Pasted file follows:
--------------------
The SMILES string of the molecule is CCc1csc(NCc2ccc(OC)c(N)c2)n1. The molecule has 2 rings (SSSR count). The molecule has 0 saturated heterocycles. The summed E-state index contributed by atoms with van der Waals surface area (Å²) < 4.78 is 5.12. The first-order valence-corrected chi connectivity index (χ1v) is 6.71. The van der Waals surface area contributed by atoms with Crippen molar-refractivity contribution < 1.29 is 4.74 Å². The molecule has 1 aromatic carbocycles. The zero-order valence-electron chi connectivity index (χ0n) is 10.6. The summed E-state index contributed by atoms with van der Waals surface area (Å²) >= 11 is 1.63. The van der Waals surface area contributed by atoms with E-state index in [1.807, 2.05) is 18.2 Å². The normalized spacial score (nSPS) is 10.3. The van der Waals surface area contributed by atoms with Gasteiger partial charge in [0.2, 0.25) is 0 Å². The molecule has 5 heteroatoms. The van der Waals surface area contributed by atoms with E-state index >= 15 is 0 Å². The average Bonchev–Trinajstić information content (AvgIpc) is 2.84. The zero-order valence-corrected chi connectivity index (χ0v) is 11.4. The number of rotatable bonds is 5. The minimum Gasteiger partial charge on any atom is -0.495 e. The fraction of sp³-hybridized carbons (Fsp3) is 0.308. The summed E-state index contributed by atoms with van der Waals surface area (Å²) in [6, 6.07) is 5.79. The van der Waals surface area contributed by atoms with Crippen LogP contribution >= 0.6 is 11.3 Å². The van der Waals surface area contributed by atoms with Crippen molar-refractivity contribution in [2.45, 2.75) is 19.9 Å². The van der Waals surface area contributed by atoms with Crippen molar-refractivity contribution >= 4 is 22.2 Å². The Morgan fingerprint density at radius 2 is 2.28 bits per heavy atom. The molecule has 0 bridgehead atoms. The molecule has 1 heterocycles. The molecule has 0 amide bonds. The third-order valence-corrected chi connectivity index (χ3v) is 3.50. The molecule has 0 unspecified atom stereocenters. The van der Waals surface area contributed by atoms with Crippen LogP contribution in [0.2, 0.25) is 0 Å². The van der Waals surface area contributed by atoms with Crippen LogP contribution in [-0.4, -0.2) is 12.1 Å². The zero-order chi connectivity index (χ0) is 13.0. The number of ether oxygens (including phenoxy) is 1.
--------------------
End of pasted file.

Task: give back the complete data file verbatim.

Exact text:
The SMILES string of the molecule is CCc1csc(NCc2ccc(OC)c(N)c2)n1. The molecule has 2 rings (SSSR count). The molecule has 0 saturated heterocycles. The summed E-state index contributed by atoms with van der Waals surface area (Å²) < 4.78 is 5.12. The first-order valence-corrected chi connectivity index (χ1v) is 6.71. The van der Waals surface area contributed by atoms with Crippen molar-refractivity contribution < 1.29 is 4.74 Å². The molecule has 1 aromatic carbocycles. The zero-order valence-electron chi connectivity index (χ0n) is 10.6. The summed E-state index contributed by atoms with van der Waals surface area (Å²) >= 11 is 1.63. The van der Waals surface area contributed by atoms with E-state index in [1.807, 2.05) is 18.2 Å². The normalized spacial score (nSPS) is 10.3. The van der Waals surface area contributed by atoms with Gasteiger partial charge in [0.2, 0.25) is 0 Å². The molecule has 5 heteroatoms. The van der Waals surface area contributed by atoms with E-state index >= 15 is 0 Å². The average Bonchev–Trinajstić information content (AvgIpc) is 2.84. The zero-order valence-corrected chi connectivity index (χ0v) is 11.4. The number of rotatable bonds is 5. The minimum Gasteiger partial charge on any atom is -0.495 e. The fraction of sp³-hybridized carbons (Fsp3) is 0.308. The summed E-state index contributed by atoms with van der Waals surface area (Å²) in [6, 6.07) is 5.79. The van der Waals surface area contributed by atoms with Crippen LogP contribution >= 0.6 is 11.3 Å². The van der Waals surface area contributed by atoms with Crippen molar-refractivity contribution in [2.45, 2.75) is 19.9 Å². The van der Waals surface area contributed by atoms with Crippen molar-refractivity contribution >= 4 is 22.2 Å². The Morgan fingerprint density at radius 2 is 2.28 bits per heavy atom. The molecule has 0 bridgehead atoms. The molecule has 1 heterocycles. The molecule has 0 amide bonds. The third-order valence-corrected chi connectivity index (χ3v) is 3.50. The molecule has 0 unspecified atom stereocenters. The van der Waals surface area contributed by atoms with Crippen LogP contribution in [0.2, 0.25) is 0 Å². The van der Waals surface area contributed by atoms with Crippen LogP contribution in [-0.4, -0.2) is 12.1 Å². The zero-order chi connectivity index (χ0) is 13.0. The number of ether oxygens (including phenoxy) is 1.